Will NYC Follow Ferguson After Grand Jury Fails to Indict Cop Who Killed Eric Garner?

When I asked local organizer Josmar Trujillo on Tuesday if he thought there would be an indictment for Daniel Pantaleo, the New York City police officer who killed Eric Garner after putting him in a choke hold, he said he wasn’t sure.


“One side of my brain tells me that it doesn’t make any sense not to indict him; it’s on video,” Trujillo said. “Politically, it doesn’t make sense to defend this cop. But I don’t know, it’s a Staten Island district attorney, and it’s the most conservative borough in New York. And it could potentially be a non-indictment. And if that happens all hell could break loose. Maybe.”

On Wednesday afternoon, news broke that the grand jury chose not to indict Pantaleo. That night, thousands took to the streets in New York City to protest the jury's decision. Chanting "hands up don't shoot," and "black lives matter!" protestors squared off with NYPD officers -- many in riot gear -- throughout the city. Will the protests continue and escalate?

NYC Police Commissioner Bill Bratton recently met with elected officials and some leaders of big anti-police brutality organizations in Staten Island to coordinate the response to the grand jury decision. One local news site reported: “Staten Island is not Ferguson. That was the message after a 90-minute meeting in St. George Monday between Police Commissioner William Bratton, community leaders and elected officials”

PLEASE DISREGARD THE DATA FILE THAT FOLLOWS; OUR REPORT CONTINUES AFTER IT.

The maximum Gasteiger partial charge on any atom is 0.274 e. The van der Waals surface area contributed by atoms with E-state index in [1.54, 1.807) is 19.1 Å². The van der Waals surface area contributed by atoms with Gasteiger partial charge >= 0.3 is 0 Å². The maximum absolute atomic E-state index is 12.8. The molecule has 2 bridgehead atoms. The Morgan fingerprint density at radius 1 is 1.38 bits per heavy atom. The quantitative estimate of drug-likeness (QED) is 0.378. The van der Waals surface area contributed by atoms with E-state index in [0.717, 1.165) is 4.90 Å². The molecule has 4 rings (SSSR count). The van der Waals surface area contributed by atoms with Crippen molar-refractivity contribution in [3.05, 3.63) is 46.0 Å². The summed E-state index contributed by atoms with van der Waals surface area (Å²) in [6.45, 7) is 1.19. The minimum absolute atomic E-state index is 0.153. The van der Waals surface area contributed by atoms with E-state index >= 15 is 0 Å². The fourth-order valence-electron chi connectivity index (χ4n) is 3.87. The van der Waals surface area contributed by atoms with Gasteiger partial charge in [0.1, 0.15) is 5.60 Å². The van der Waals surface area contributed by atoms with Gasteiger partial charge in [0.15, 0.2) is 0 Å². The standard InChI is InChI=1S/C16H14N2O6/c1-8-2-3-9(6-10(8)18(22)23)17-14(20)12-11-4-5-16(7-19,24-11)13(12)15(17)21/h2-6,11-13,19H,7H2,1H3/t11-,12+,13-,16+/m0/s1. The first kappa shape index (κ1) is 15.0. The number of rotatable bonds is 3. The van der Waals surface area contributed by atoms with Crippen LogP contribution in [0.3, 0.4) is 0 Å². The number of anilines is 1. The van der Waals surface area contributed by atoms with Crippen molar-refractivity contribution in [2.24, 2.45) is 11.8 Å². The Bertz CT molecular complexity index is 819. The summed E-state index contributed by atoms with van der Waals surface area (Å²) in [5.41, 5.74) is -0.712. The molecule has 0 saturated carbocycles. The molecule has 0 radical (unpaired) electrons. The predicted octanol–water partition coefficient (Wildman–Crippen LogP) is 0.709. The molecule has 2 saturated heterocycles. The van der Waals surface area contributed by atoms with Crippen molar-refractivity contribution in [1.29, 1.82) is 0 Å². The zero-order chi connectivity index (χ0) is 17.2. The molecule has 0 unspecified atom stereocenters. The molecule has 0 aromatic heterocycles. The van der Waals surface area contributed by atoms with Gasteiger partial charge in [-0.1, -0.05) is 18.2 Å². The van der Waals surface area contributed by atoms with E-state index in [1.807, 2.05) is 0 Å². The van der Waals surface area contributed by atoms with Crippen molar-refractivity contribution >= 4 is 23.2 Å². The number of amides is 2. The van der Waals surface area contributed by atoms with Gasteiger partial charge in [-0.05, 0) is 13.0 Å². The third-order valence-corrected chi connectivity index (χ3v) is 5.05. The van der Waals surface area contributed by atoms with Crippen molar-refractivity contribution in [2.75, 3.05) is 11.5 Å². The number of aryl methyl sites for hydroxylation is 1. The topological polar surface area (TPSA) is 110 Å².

Trujillo said Bratton is trying to create a chorus of people to put limitations on community members’ protests.

“They’re trying to make sure they can have some level of control so they can be able to come into a controlled rally and say some rhetoric on racism and [that] we’re moving in the right direction,” he said. “But at the end of the day, just make sure that it’s not out of their control because if it’s out of their control then it’s something they’re afraid of.”

Indeed, the Associated Press recently reported that the NYPD sent detectives to St. Louis “to gather intelligence on ‘professional agitators’ who frequent protests and to share strategies for quelling violence.”